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  1. #1
    Senior Member barbermike's Avatar
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    Climashield Apex Underquilt

    So I've grown tired of pads and as most I want to try an Underquilt. I want to keep it as light as possible and need a few pointers
    before I dive into this.

    First of all I have decided I am going to use a single layer of 5oz. Climashield APEX to match my TQ. should be good for close to 25* temps with the right clothing. Also for size I am kinda leaning towards 44" width with dif cuts and a 48" torso length to cut down on weight. Open to suggestions on length here.

    What I would like to do is only have to put an outer shell of 1.1 ripstop on the climashield and save the weight of having an inner layer that butts up against the hammock. My question is how much larger/how should I sew the outer shell to the climashield so that I do not flatten out my insulation when the UQ is hung?

    thanks in advance!

  2. #2
    Mr. Arrowhead pgibson's Avatar
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    Climashield picks up everything...think Velcro with more room for stuff to get into. You would pick up every bit of fuzz, leaf, pine needle in the forest. The two layers of fabric over two would save you just about an ounce at that size but you would pick that much crap up in the bare climashield in two trips. We spend loads of time cleaning the climashield in the shop before we sew up quilts. Every bit of thread clippings within a hundred feet seems to find its way onto the climashield and that's in a "clean" environment.

    My 2 cents after three years and pushing a couple thousand yards of climashield.
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  3. #3
    MAD777's Avatar
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    Personally, I don't think Climashield will hold up in the long run unless it's covered on both sides by nylon. Unless of course, this is a temporary solution.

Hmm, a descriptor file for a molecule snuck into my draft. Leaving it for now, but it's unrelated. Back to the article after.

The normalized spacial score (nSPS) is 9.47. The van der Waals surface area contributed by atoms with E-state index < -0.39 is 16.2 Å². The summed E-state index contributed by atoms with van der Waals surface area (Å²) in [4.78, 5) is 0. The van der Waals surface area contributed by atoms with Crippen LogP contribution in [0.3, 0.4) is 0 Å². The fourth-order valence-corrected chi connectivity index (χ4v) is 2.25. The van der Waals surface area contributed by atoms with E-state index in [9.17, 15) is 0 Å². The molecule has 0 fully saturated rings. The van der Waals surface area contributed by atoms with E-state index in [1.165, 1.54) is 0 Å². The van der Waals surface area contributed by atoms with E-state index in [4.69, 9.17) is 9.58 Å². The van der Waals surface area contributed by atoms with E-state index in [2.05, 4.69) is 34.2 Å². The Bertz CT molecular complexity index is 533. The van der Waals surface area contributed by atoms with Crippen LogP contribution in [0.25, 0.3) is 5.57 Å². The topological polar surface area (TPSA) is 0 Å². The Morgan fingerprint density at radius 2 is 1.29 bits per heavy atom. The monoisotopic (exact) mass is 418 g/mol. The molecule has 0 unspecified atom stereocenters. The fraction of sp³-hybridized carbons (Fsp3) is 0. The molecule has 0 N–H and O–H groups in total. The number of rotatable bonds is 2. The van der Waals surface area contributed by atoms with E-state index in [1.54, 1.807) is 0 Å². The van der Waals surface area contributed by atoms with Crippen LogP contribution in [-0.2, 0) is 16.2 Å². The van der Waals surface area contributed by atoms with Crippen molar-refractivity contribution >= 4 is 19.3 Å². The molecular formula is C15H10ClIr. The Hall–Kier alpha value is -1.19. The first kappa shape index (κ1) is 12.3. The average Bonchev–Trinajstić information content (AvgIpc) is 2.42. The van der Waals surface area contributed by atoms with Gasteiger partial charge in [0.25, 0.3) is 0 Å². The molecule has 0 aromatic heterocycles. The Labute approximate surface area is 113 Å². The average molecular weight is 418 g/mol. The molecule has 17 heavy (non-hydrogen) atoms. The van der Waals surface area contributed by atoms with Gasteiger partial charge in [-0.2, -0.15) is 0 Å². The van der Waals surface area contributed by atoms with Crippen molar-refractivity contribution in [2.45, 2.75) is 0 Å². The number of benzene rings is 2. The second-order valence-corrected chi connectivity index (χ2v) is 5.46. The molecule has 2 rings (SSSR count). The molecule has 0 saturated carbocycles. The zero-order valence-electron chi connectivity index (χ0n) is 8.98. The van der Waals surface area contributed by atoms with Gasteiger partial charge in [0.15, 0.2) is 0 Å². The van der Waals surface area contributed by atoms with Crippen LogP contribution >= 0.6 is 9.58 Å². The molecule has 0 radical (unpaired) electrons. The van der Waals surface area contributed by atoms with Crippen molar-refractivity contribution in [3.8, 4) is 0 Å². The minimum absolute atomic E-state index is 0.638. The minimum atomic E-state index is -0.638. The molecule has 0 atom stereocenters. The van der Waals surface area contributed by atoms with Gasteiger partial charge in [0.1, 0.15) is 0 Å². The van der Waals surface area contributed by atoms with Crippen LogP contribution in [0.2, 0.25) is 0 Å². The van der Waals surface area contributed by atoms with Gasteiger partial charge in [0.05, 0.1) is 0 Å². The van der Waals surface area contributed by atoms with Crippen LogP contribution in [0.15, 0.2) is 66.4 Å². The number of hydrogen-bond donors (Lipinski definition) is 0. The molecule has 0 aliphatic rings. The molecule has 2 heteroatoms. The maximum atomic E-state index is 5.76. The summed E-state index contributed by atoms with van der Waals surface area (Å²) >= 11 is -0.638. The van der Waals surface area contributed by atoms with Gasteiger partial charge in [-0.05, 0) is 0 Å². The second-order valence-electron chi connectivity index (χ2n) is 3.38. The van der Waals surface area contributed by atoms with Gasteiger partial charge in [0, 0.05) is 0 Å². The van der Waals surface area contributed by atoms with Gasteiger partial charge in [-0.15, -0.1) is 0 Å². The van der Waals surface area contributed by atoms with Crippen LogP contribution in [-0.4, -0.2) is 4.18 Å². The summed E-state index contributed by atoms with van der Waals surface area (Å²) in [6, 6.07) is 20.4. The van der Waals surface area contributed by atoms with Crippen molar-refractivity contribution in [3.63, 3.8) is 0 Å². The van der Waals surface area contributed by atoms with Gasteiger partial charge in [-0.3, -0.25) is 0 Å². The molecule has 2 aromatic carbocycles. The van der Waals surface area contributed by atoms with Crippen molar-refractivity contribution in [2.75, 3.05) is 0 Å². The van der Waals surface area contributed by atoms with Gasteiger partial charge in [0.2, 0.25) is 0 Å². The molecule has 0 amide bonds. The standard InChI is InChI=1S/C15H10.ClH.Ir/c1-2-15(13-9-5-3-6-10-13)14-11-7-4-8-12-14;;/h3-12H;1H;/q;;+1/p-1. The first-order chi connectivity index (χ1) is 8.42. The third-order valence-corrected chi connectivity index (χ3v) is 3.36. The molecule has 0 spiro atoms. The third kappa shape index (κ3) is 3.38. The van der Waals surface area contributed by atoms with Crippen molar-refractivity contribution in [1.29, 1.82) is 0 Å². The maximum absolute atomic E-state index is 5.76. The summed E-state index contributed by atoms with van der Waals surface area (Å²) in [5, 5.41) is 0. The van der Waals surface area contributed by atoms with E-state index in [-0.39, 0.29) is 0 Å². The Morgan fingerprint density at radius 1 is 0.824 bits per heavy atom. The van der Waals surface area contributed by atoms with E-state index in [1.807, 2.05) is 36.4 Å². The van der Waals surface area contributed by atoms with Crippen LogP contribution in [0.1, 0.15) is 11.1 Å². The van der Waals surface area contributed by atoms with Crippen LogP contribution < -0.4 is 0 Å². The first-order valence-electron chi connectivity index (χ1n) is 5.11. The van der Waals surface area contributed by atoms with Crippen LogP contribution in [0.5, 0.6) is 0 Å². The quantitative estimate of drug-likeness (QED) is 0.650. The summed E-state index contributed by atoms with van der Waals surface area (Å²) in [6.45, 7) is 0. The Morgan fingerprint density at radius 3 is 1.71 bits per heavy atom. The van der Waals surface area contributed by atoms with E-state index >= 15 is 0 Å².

If the inner width is 44" then the outer should be about 48" assuming 1.25" thick for the Climashield.

    1.25" of loft generally equates to something in the 40+ degree range. Everyone is different of course, but make sure you are a very warm sleeper because this isn't going to get you to 25 degrees.
    Mike
    "Life is a Project!"

  4. #4
    Senior Member barbermike's Avatar
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    thanks so much for the quick replies. I guess I will go ahead and also put an inner layer of 1.1 ripstop. good thing I already ordered enough because i was going to make my dog a small tent that would sit on the ground and suspend from my hammock suspension. Which I was already going to have to redesign that. may need to pick up some more grosgrain though...

  5. #5
    lattie11581's Avatar
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    I have put together 4 UQs so far. All of different lengths & widths for family members. On mine i measured my shoulders with a seamstress tape and went from there, wish I made it wider though, with "just enough room" it tends to slip easier than a wider one does. I used nylon on the inside and syl outside. The syl stopped the brease and i haven't had any issues with moisture even on foggy damp nights. I used 6oz apex and was comfy down to the low 30's.

    I saved a little wieght by using 1.1ripstop for the suspension channels. I dont have any grosgrain ribbon on it anywhere and after three seasons of moderate use it still looks like the day I finished it.

    Happy injecting
    "It's better to keep your mouth shut and let people THINK your stupid than to open it and PROVE it" - SFC Kagawa, United States Army (my old platoon SGT)